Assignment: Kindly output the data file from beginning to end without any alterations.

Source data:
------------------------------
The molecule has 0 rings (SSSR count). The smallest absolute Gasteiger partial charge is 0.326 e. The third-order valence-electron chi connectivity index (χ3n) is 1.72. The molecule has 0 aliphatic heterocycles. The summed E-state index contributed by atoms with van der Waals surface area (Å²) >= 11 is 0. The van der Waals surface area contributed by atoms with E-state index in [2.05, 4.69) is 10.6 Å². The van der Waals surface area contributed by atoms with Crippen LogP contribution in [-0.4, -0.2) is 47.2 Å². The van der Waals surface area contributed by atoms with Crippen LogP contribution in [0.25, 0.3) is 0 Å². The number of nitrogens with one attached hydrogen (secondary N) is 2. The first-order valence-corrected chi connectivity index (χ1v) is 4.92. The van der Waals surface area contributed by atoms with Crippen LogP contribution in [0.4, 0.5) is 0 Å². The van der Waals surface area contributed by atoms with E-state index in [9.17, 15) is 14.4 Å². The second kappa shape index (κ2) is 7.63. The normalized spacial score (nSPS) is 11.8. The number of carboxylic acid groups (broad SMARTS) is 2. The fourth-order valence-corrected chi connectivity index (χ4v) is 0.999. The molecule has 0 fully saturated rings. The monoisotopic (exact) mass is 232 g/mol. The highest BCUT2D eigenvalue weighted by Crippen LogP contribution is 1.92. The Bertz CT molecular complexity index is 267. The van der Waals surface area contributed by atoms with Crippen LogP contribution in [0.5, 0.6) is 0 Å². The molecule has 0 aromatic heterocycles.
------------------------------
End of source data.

The molecule has 0 rings (SSSR count). The smallest absolute Gasteiger partial charge is 0.326 e. The third-order valence-electron chi connectivity index (χ3n) is 1.72. The molecule has 0 aliphatic heterocycles. The summed E-state index contributed by atoms with van der Waals surface area (Å²) >= 11 is 0. The van der Waals surface area contributed by atoms with E-state index in [2.05, 4.69) is 10.6 Å². The van der Waals surface area contributed by atoms with Crippen LogP contribution in [-0.4, -0.2) is 47.2 Å². The van der Waals surface area contributed by atoms with Crippen LogP contribution in [0.25, 0.3) is 0 Å². The number of nitrogens with one attached hydrogen (secondary N) is 2. The first-order valence-corrected chi connectivity index (χ1v) is 4.92. The van der Waals surface area contributed by atoms with Crippen LogP contribution in [0.4, 0.5) is 0 Å². The van der Waals surface area contributed by atoms with E-state index in [9.17, 15) is 14.4 Å². The second kappa shape index (κ2) is 7.63. The normalized spacial score (nSPS) is 11.8. The number of carboxylic acid groups (broad SMARTS) is 2. The fourth-order valence-corrected chi connectivity index (χ4v) is 0.999. The molecule has 0 fully saturated rings. The monoisotopic (exact) mass is 232 g/mol. The highest BCUT2D eigenvalue weighted by Crippen LogP contribution is 1.92. The Bertz CT molecular complexity index is 267. The van der Waals surface area contributed by atoms with Crippen LogP contribution in [0.5, 0.6) is 0 Å². The molecule has 0 aromatic heterocycles.